3 Mistakes Businesses Make When Designing a Mobile Website

Joe Davine

7/30/2013 3:35 PM

Performance Mobile Design Opinion

Developing a mobile optimised web experience has now become standard practice across the web. However a poorly implemented mobile website will not only cause your Google search rank to suffer, but also reduce conversion and sales.

Before deciding on which mobile solution is right for your website, consider the following 3 mistakes that businesess make when designing their mobile web experience:

1. Not fully understanding your mobile audience

This sounds like an obvious design stage, however a lot of businesses do not accurately know what devices are browsing and using their website. Using tools such as Google analytics are not fully accurate as many mobile browsers (such as Opera) do not support the javascript needed to run it. This causes many feature phones and other older devices to not be accounted for.

Using Microsoft's isMobileDevice property is also a common way to understand how much of your audience is browsing using a mobile device. However, this solution is also not completely accurate due to being heavily outdated.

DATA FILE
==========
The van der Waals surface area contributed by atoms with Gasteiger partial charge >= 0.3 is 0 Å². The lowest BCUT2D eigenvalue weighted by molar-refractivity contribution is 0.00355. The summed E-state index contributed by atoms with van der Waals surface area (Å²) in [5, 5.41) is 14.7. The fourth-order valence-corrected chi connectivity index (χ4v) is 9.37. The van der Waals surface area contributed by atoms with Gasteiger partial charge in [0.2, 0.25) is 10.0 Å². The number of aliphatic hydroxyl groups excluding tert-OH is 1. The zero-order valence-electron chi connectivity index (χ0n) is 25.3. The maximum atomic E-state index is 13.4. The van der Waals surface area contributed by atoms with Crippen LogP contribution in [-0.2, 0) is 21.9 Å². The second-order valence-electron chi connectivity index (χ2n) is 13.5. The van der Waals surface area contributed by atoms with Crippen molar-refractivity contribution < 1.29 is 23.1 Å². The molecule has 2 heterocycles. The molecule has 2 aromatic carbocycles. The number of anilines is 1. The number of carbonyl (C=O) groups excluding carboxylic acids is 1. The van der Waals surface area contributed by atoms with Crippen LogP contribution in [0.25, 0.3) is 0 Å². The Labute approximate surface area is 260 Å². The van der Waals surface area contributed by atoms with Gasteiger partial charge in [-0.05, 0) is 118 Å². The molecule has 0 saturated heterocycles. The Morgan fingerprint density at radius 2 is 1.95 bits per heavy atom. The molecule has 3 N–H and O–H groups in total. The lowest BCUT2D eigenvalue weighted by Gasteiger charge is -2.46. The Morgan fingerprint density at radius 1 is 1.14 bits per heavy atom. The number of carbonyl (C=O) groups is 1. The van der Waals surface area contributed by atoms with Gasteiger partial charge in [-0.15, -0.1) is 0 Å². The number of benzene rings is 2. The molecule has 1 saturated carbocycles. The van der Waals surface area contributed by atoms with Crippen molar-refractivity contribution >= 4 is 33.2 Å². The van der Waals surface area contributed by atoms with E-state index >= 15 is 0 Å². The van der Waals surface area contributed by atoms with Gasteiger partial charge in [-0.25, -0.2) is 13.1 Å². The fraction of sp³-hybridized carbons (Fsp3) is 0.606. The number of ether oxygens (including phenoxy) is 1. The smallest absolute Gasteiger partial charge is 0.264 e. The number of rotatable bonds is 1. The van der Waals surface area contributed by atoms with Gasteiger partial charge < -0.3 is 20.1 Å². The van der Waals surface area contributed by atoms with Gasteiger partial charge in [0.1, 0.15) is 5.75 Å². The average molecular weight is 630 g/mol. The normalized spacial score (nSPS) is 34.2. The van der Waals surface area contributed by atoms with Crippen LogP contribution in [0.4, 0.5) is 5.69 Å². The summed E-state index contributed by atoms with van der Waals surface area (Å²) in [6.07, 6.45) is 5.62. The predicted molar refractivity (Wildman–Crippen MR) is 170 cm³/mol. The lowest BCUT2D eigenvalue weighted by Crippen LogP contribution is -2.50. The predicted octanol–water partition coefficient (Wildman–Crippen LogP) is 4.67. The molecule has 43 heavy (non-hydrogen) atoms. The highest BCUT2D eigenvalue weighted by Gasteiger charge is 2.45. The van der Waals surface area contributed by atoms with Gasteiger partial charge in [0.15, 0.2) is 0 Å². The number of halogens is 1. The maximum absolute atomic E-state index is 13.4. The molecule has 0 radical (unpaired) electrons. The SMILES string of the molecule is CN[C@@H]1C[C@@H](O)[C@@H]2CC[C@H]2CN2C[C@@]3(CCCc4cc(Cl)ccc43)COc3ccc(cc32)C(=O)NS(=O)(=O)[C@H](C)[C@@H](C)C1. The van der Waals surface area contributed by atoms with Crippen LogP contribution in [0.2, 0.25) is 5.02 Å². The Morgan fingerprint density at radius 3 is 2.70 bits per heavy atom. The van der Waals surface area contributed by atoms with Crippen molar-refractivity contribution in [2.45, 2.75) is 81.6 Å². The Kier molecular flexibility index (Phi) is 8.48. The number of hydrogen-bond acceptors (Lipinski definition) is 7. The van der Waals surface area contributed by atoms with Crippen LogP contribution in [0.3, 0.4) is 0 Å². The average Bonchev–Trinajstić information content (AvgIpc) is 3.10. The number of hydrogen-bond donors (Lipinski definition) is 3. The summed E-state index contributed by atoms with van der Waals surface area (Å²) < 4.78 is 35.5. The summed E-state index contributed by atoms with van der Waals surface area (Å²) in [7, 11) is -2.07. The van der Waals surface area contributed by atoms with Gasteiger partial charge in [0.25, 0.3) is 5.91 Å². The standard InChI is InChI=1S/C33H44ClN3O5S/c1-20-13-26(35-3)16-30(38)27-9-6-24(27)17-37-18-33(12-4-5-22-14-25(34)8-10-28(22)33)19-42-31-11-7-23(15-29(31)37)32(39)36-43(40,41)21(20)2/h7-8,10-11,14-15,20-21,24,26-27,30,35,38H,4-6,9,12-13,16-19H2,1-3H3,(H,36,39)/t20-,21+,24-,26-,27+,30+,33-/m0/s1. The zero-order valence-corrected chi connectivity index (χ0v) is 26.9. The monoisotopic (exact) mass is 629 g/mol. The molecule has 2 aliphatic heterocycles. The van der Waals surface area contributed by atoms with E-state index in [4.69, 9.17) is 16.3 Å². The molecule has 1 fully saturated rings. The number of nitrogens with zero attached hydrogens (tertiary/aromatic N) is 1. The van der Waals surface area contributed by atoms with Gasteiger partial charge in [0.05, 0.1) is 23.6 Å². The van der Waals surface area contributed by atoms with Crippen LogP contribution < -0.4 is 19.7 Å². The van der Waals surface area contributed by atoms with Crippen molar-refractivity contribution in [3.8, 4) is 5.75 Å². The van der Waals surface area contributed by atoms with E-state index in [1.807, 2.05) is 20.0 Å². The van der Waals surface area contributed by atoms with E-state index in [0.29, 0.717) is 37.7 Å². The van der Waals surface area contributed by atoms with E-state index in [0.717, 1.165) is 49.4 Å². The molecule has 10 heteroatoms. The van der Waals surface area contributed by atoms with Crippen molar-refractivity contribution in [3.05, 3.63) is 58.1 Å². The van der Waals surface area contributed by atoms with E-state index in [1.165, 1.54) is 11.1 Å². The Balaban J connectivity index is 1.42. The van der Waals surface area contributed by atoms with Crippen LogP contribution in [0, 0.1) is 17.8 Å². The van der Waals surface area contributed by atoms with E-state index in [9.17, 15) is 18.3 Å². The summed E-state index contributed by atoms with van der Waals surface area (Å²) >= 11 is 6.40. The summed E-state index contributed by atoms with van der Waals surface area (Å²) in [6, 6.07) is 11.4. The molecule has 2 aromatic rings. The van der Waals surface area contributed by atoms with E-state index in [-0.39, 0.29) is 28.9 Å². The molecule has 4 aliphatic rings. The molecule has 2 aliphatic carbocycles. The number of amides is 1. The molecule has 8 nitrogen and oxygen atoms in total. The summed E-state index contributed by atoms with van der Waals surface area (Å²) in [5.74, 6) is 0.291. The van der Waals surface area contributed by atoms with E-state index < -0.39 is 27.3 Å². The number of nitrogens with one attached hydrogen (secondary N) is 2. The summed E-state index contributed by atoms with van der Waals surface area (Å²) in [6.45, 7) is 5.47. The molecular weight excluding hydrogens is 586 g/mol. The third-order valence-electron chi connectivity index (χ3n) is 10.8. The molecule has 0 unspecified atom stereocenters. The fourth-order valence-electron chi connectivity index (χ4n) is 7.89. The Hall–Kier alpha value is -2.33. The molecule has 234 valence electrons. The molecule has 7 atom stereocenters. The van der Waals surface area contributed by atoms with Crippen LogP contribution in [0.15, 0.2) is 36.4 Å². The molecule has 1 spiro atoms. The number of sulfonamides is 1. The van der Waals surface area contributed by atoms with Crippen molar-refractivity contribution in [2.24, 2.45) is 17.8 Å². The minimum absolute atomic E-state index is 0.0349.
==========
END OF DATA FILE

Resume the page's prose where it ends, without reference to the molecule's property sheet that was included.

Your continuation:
Using a comprehensive, current and regularly maintained solution to detect mobile devices and their capabilities is vital when trying to understand your website's mobile audience.

2. Not testing mobile performance during development

With over 40% of mobile visitors leaving your website if it doesn't load within 3 seconds, optimising for mobile performance has never been more important. With this in mind, many developers do not take into account their websites performance on mobile devices and instead concentrate on the aesthetic design.

To stop this problem, developers can implement testing processes to make sure they are monitoring their page weight and elements loaded, in order to minimise data transfer to mobile users.

3. Not listening to your mobile user requirements

So you now have an accurate understanding of the amount of mobile users that are browsing your website. Well, we most certainly do not want to leave it at that. So, what next?

Arguably the best mobile solution is whichever one that most closely matches the needs of your mobile users. Breaking down your web audience into mobile/not mobile isn't enough and you need to look closer at their device needs.

If 40% of your mobile users are using QWERTY keyboard feature phones, then you do not want to force them to navigate around a lavish, image-heavy smartphone optimised mobile site. Same goes for the opposite; lightweight, all-text feature phone mobile sites are probably not going to be appropriate for your Wi-Fi consuming Tablet users.


Whichever mobile web solution you choose to use, make sure you have an accurate understanding of the devices that are browsing your website. With better intelligence comes better user experiences and a greater conversion rate.